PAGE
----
Up the channel between the islands, rushed the tide, waves pushed along the coast, great groynes had been built to stop the long shore drift washing sand along it. Seagulls swooped overhead, floating on the updrafts, silently drifting over the heads of people walking up the salty sands, scoping out victims who had ice creams or bags of chips.
The storm came out of the West, flying clouds darkening, scudding across the sky. The wind rose and fell, rose again, howling. Churning up the sea into foam, like whipped cream, the tops of the waves were being torn off by the winds, waves curled up and over, crashing onto the beach.
A memory of Mount Fuji, the picture of it with crashing waves. That was what it was like. The lighthouse along the coast was flashing, two short flashes, then a gap as the light rotated. Seaweed was torn from its beds, wood and ripped nets were cast up on the shore. The tide rose and swamped the town. Streets were flooded. Life takes note of the raging waves.
This is all in the future. Now there is rushing water, soon there will be storm force winds.
For Sue Vincent’s Thursday #writephoto prompt.
‘Well it was like this officer’ she said, ‘we were down on the beach and saw the cave’. She sneezed, the cold was getting into her bones ‘ it reminded me of the film “whiskey galore” based on the book by Compton MacKensie, so we decided to explore it. We scrambled down the rocks and walked past the waterfall. We went straight in because it had started to lash down with rain, so it was a chance to get under shelter too’
‘About what time was that?’ the policeman had a little hand held computer which he typed into. Not as interesting as a notebook she thought.
‘Around 10am yesterday.’ she pulled the silver space blanket tighter around her shoulders. ‘We are on holiday, we don’t know about the tides’ She looked down at her husband lying on a stretcher The ambulance people had put an oxygen mask on him and dressed the cut on his head. He gave her a little wave.
‘Yes, the tide came in while we were exploring, the cave goes back so far and the water just came up before we knew it. We were in waist deep water, but the waves were pushing us deeper in when we tried to swim out. In the end we found a ledge to sit on…. .’ the policeman was still typing ‘so what happened then?’ ‘we tried using our phones but they wouldn’t work, they had got a soaking, we tried wading out, but by then we were too cold. So we just sat as close together as we could.’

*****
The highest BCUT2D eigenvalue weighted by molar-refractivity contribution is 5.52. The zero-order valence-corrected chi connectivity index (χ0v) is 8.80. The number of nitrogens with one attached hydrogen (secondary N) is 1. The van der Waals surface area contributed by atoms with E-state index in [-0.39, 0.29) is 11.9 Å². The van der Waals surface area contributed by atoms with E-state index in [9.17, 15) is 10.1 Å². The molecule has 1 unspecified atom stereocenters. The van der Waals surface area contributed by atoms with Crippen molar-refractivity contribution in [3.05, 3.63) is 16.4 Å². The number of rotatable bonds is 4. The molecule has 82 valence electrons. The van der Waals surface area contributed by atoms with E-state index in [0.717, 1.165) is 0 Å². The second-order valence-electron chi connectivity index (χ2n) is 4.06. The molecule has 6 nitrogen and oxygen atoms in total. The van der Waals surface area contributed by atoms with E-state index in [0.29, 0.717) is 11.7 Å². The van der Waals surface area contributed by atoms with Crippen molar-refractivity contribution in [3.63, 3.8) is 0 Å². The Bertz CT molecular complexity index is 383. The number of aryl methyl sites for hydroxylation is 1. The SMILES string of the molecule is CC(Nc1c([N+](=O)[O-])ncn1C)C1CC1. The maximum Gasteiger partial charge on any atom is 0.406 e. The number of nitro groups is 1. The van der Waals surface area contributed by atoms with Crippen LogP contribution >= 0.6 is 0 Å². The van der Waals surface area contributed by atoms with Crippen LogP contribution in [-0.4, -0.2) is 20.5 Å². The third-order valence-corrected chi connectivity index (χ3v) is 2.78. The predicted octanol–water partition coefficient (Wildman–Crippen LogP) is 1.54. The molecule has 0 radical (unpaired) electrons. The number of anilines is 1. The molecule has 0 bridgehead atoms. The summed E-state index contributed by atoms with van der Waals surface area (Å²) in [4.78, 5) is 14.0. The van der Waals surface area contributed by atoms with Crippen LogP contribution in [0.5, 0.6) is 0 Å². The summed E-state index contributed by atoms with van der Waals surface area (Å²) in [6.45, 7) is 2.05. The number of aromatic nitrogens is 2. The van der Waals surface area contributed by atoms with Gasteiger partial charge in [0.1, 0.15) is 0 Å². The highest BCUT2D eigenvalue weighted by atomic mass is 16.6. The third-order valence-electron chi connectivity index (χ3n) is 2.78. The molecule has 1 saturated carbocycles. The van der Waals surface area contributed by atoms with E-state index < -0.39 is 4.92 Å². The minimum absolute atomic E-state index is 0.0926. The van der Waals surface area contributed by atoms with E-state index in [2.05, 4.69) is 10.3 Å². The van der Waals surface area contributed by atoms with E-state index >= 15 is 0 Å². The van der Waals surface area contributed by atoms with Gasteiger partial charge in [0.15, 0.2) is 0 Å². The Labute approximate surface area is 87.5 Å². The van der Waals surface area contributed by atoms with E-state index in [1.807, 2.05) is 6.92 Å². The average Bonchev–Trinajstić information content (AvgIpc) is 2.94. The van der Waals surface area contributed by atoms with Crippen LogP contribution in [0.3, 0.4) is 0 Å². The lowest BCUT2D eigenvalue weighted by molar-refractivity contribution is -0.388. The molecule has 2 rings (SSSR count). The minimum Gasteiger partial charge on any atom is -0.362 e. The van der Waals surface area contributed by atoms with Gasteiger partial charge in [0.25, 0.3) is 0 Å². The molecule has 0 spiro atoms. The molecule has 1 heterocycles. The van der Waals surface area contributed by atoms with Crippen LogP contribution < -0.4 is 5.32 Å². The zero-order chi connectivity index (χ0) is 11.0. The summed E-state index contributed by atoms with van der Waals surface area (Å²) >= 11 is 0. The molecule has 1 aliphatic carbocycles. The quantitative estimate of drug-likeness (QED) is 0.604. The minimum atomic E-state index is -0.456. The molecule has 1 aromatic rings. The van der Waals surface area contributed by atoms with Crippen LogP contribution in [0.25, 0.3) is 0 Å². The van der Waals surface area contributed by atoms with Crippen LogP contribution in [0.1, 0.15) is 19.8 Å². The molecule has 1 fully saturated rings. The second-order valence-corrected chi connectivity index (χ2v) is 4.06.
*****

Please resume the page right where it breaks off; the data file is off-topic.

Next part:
She sighed ‘ we must both have fallen asleep because when we woke up again the tide had come back in. We were exhausted and decided to wait till morning. My husband stood up to stretch and that’s when he cracked his head on the rock’. ‘So that’s when we found you’ said the policeman. ‘It was the landlady at your B&B that alerted us’
‘one thing’ he said ‘what’s that wrapped in your coat?’
‘This? It’s an old bottle of 25 year old single malt’ she smiled.
Time and tide wait for no man
The Moon pulls on the Earth and the Earth pulls on the Moon. They are gravitationally linked so that one face of the Moon always faces us and the water in our oceans is attracted upwards towards it by its gravity. On the other side of the world there is also a rise in the waters because there is less gravitational pull on the oceans because they are futher away from the moon…..
Why high tides?
The water is pulled up so far by the moon, but as water flows inwards towards the land as the tide comes in it can also rise further if it is pushing into a narrowing area such as a gap between two islands or into the narrowing channel of a river or stream. In this case sometimes the water can overtop the banks if it is a particularly high tide, such as a spring tide. The water will rise higher if it is forced into the estuary by wind as well as tidal forces.
One third of the world’s population live on various coast lines around the world. If the world continues to warm up then these people will be at risk from the rising tides caused by global warming. Many countries have built costal defenses but these are being damaged every year during stormy weather. Replacing the damaged protective barriers is being abandoned in some places as not cost effective and some costal salt marshes are being recreated to protect the land.